The Gardner Arts Centre (GAC) Board has announced that the spring season 2007 will be its last season in the Gardner Centre.
In making the announcement, the GAC said that it was faced with an increasingly competitive arts economy following decisions by the Arts Council and Brighton & Hove City Council to concentrate financial support on city-centre venues.
On 2 November the City Council announced that it was ending its £30,000 annual grant; and on 6 December the Arts Council South East decided to cease its £190,000 a year funding, because the GAC had not been able to produce a viable future business plan.
The Vice-Chancellor, Professor Alasdair Smith, said: “Over the years, the Gardner Arts Centre has helped to pave the way for the now thriving and dynamic arts scene in Brighton and Sussex. It was a beacon for theatre and the arts for the local community when the University was founded in the 1960s. We should today remember its successes and pay tribute to all those involved.
“For the future, we will want this remarkable building, the Gardner Centre itself, to play an important part in the life of the University."
The University for its part had been committed to continuing to provide its annual funding of £125,000 a year to support the Gardner Art Centre’s activities as a service to the University community. In addition to this revenue support from the University, the Gardner Arts Centre has also had free use of the Gardner Centre itself and free access to a range of University services.
The University had worked with the GAC Board last year when it undertook a study, with the support of the Arts Council and the Heritage Lottery Fund, to consider options for the physical development of the Gardner Centre building.
Development would be necessary if the GAC were to develop its mission in a way that would have seen it creating work rather than just presenting it – a prerequisite to allow it to seek continued funding from the Arts Council. The study suggested a capital investment of around £14m, a figure that the GAC Board felt unable to raise.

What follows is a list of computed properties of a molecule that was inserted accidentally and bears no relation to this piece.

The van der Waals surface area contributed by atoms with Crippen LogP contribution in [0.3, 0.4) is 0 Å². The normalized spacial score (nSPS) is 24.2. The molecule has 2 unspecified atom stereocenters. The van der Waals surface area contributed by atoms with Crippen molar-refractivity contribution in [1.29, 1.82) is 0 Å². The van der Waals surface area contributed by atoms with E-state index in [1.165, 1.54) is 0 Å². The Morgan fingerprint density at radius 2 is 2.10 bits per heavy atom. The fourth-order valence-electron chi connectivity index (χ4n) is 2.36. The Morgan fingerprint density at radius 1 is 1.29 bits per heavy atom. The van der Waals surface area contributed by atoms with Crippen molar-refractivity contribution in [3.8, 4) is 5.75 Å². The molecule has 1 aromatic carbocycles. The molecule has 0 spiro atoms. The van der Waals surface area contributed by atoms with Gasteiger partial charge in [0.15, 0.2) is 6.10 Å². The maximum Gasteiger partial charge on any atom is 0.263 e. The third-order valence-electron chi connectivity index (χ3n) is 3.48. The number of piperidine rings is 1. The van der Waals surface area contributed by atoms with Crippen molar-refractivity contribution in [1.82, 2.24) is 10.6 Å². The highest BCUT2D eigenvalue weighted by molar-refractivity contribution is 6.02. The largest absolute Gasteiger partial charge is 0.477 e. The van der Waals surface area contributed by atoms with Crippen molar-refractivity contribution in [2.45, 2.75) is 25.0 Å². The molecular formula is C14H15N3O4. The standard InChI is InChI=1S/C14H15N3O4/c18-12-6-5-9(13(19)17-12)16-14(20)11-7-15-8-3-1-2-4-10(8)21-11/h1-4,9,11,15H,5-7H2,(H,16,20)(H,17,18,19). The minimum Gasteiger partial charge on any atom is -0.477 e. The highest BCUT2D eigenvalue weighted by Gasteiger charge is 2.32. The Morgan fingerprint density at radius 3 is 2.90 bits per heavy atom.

The University confirmed to the GAC Board that its capital funding priorities were focussed on the needs of teaching, research and the student experience, and that the University would not be in a position in the foreseeable future to commit a significant fraction of the substantial capital investment that this development of facilities for the GAC would require.
While a sad loss for community provision, the end of these Gardner Arts Centre activities will in practice have little impact on the University’s successful and thriving teaching and research programme in the arts, where Sussex has highly popular degrees in areas such as media studies, drama and film.
The Gardner Arts Centre is a separate organisation and has not played a direct role in the University’s arts teaching and research activities.
Teaching and research buildings on campus are being refurbished and developed to improve support for the University’s drama, film and other arts courses. For example, the Education Development Building in the centre of campus is being developed over two years as part of a £2m refurbishment programme.
The Gardner Arts Centre’s own financial situation in recent years has meant that even student drama productions have not been put on in the Gardner Centre because of costs charged by the Centre. Happily, though, two student societies will be putting on productions during the spring season.
For the future the University will seek to preserve the unique characteristics of this listed building, recognising that it offers social space, performance space and the largest tiered seating space on campus.
A group will be formed, chaired by the Deputy Vice-Chancellor, Professor Paul Layzell, to examine options for the future use of the Gardner building. The group will consult academic staff and students (through USSU) and review the range of possibilities, including some that have been suggested in recent years, and make recommendations to the Strategy and Resources Committee by mid-2007.
The University has agreed with the GAC Board that the University will operate the building through to the end of summer 2007 to meet commitments to a number of external users who already have bookings. This includes bookings made by University schools and departments. During this period, additional bookings may be made through the Conference Office.
At this stage, the intentions of the GAC Board are not clear with respect to the café that operates in the Gardner building. The University is working with the Board to establish whether the café is viable once the main performance schedule is completed.